History of our Club
The Ulster Rifle Association (URA) was formed in 1860 in Belfast following a rise in public feeling regarding a possible invasion by the French. This was part of a country wide movement that also led to the formation of the National Rifle Association (NRA) in the same year. There are some rather obscure records that indicate that the URA may possibly be able to claim seniority back to 1825. This makes the URA one of, if not the oldest shooting organisations in the world.
The first President was the Marquis of Dufferin and Ava and this family continued involvement with the URA for many years, awarding the Dufferin medal annually. As the Illegal Drilling Act of 1819 (long since repealed in GB) restricted the handling of firearms by civilians, the home office and the Royal Irish Constabulary (RIC) obtained the passing of the Arms Act in Ireland. This led to the agreement that the names of all new members are submitted to the police for approval. In 1866 the URA affiliated to the Irish Rifle Association (IRA) and in 1870 to the NRA.
Between 1866 and 1879 many team matches took place at Clandeboye between the URA and Dublin Shooting Club. Many notable shooters of the era took part, including John Rigby, the Dublin gunsmith and Kohn McKenna and Richard Barnett, both of Belfast. When the Elcho shield was one by Ireland for the first time in 1873, a challenge was sent to America and a long range match under Elcho Shield conditions was fired in 1874 on the Creedmore Range in the USA. The following year a return match was fired on the Dollymount Range in Dublin. In both matches the Americans were successful and in 1875 they presented a Challenge Cup for annual competition as a memorial to the first international rifle contest on Irish soil. This cup is still in the possession of the URA and is competed for annually in the Irish Open Championship.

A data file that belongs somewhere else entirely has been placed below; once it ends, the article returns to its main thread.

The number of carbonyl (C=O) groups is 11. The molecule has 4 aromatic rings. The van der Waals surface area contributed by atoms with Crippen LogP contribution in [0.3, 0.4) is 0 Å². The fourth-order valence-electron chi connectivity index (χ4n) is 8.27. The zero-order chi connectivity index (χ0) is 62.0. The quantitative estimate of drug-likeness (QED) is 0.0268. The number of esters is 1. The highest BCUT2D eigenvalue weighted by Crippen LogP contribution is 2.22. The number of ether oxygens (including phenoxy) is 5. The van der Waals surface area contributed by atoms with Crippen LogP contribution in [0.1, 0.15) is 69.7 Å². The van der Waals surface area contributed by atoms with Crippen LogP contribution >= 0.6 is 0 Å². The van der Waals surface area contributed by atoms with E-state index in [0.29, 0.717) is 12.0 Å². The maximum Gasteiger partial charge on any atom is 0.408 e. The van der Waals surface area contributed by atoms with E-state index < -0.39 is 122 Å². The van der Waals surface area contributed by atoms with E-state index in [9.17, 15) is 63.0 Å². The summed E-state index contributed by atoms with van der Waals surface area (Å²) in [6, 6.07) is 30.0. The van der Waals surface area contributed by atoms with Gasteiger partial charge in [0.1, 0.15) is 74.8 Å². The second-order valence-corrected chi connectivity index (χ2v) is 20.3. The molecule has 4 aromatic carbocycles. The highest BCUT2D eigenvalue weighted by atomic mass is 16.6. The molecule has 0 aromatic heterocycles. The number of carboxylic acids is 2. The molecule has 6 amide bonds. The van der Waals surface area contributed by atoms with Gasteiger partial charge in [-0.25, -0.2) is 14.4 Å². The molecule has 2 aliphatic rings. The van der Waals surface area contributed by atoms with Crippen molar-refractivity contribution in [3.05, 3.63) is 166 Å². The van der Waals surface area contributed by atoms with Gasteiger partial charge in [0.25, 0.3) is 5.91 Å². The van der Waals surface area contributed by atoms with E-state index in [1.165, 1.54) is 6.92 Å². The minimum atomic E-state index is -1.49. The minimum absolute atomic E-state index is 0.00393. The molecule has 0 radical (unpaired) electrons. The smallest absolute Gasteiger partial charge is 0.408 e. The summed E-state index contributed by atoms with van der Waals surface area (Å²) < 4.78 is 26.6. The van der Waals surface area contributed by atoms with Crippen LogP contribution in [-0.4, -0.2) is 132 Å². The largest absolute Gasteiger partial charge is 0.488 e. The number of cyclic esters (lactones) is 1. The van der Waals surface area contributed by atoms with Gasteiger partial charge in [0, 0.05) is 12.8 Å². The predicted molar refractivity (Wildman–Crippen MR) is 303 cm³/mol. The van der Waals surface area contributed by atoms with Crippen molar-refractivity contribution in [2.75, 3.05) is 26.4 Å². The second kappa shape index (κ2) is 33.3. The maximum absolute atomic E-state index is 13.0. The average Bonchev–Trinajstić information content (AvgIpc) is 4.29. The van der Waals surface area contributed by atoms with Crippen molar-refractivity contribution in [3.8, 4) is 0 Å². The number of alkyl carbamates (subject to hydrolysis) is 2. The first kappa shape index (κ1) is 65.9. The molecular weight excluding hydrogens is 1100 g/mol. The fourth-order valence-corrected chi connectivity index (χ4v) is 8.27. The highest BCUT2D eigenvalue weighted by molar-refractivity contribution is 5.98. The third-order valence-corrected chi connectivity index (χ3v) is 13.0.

Also in 1875, Ireland sent a team to America, together with teams from Scotland, Canada and Australia. The Irish used Rigby muzzle loaders and fired from the prone position, while the Americans used breech loaders and fired from the back position. The results were USA 3126, Ireland 3104, Australia 3096, Scotland 3061 and Canada 2923. In 1901 the URA sent a team to New York which brought back the SeaGirt cup, which is still competed for annually.
With the outbreak of the troubles in 1916, firearms certificates were withdrawn from civilians and it was not until 1924 that civilian clubs were permitted to operate again. 900 and 1000 yard ranges were opened in 1936 at Ligoniel but on the outbreak of war the range was taken over for the training of auxiliary forces. It was not until 1949 that the Ministry of Home Affairs gave approval for the use of the Ligoniel range for pistol shooting and the range was used for both rifle and pistol shooting to 1970. The outbreak of further troubles caused all civilian firearms to be secured under military guard at Ballykinlar (military) Ranges, where all target rifle shooting was undertaken since. We were not finally ‘evicted’ from the Ballykinlar armoury until 2010.
The URA developed a range facility in ‘the quarry’ at Craigantlet which greatly enhanced the opportunity to develop target and practical pistol Shooting and Sporting Rifle until commercial requirements led to its closure.
In 2005 the URA reconstituted as a registered company limited by guarantee. This was done to facilitate actions to allow purchase of land and build the first phase of the range facility at Eagle hill. The URAs first ‘home of its own’ in its long history.